In last week’s blog (Part 1) we tried to answer the complex question of what is flawed with current insulin pricing system in America. But that left out one vital bit- the why. This week I want to explain why it is so dysfunctional and how the forces at play – given the wonder tyranny of compounding – are so opaque in the short term, yet so aggressively malevolent over the long-term.

Inverted Incentives
Let’s cut to the chase. A reduced rebate rake on a very big market generates much more revenue than an increased rake on a small market. Think about that. This means Pharmacy Benefit Managers (PBMs) are incentivised to increase the size of the market and the best way to do this is by allowing price rises. Yes, you read that correctly – the party designated to negotiate prices down, benefits from prices going up! And this is not a socialist conspiracy theory, this is widely recognised by the sell-side analyst community:

“The rebate basis of the system has a fundamental conflict of interest which has perversely encouraged high list prices for drugs (and concomitant price increases)…. Thus the theoretical fiscal sweet spot for PBMs are high priced drugs, with high rebates and high co-pays….[this is the] “frictional costs” in the drug pricing ecosystem as money (ultimately) paid by the “society” for drugs that do not end up as revenues for Biopharma companies.

-Analyst, Evercore ISI

A Case of Compound (Self) Interest
Why has this been allowed to happen?  We could stop here and just blame lobbyists but that would be too easy. Fundamentally, it happens because the slow-acting and pernicious effects of compounded inflation falls under the radar in the short term. And most things are managed on the short-term. The average human generally struggles to comprehend the non-linear power of compounding, so how can we expect politicians – managing a short-term electoral cycle and influenced by well-funded lobbyists – to fare any better?

I have built a quick model to show how the math works and the chart below is the output. I have used the real price rises per vial of insulin. To show the extent of the inverted incentives, I have assumed the drug price discount actually increases from 50% to 70% and that the PBM rake declines from 20% to 15%. Despite these ‘improving’ terms, the compounding effect of the annual price increases still mean that the revenue growth for drug companies and PBMs is inordinately large.

Insulin prices: Company revenue share & patient costs


Source: Kames Capital
Note: General US inflation between 1997 and 2017 has been +55.6% or a compund annual rate of 2.2%
CAGR = Compound annual growth rate
Vial = 10ml or 1000 units (approx 1.5 vials used per month on average)

The illusion of ‘improved’ terms offered by drug suppliers and PBMs is very important for this political narrative. Mr Machiavelli would be impressed. They can point to these as proof that they are ‘doing their best’. Short-term discounts and reduced rebates rakes are much more intuitive than non-linear compound interest.  Drug makers and PBMs can reasonably claim to be offering bigger percentage discounts and taking lower percentage rebates rakes, all while seeing their revenues, patient prices and the frictional costs paid by society grow massively.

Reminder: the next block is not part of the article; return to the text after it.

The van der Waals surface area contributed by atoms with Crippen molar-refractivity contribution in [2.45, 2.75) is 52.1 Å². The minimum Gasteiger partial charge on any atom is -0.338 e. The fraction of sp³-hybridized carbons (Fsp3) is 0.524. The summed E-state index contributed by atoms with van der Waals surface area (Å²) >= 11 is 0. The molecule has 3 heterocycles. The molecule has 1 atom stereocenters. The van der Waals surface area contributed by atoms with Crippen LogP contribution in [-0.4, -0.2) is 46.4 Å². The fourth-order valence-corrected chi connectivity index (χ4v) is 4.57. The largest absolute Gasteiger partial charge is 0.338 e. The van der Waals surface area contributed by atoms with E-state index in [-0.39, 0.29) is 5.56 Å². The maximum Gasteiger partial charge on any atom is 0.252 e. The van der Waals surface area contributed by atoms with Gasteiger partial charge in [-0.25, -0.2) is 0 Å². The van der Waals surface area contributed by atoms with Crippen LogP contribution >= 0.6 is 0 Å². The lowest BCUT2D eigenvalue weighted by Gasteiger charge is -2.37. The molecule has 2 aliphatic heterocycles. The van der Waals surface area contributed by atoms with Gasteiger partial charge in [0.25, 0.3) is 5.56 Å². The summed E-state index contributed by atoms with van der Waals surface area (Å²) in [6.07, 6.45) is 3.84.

Conclusion: Societal Friction Leads to Disruptive Innovation
This is a remarkable system and a sorry state of affairs, however I believe the historic ‘market forces’ narrative behind the current US healthcare system is running out of road. The statistics have been conflated for too long. The absolute dollar burden on society – not to mention the very real and painful costs to individuals that are so often wilfully overlooked – is becoming too large to ignore. Value based care. Regulation. Populist revolts. I believe these will increasingly pressure the valuations, revenues and cash flows of the companies that have been systematically over-earning from patients and society. The duplicity will become common knowledge. But it won’t stop there.

Disruptive innovation is naturally attracted to such problems and it is here that market forces still have a say. The outrageous frictions caused by a rigged system ultimately create opportunities for mission orientated disruptive entrepreneurs. Indeed, we are already seeing numerous young and innovative companies challenging the norm and leveraging technology to provide better and more cost-effective outcomes for patients. These types of companies have eminently more sustainable business models and are the ones that I think will be the long-term winners in the health care space. They will be supported by those advocating change.

It is undoubtedly true that the change cannot come quickly enough. Sadly, it is too late for many but in the words of Sam Cooke, ‘A Change Is Gonna Come!’ Actually, that would have been a good title for this blog too – and a much more positive one.

About the author

Craig Bonthron is an investment manager in the Equities team, responsible for actively co-managing high conviction global equities portfolios. He focuses on analysing disruptive and sustainable investment trends within the technology, healthcare, industrial and consumer sectors in order to identify high conviction stock specific investment ideas.

He joined us in 2014 from SWIP, where he was an investment director in global equities. Prior to SWIP, he was a portfolio manager at Kleinwort Benson Investors. Craig has a 1st Class honours degree in Building Surveying and an MSc with Distinction in Business Information Technology Systems from Strathclyde Business School. He has 18 years’ industry experience (as at 30 April 2019).

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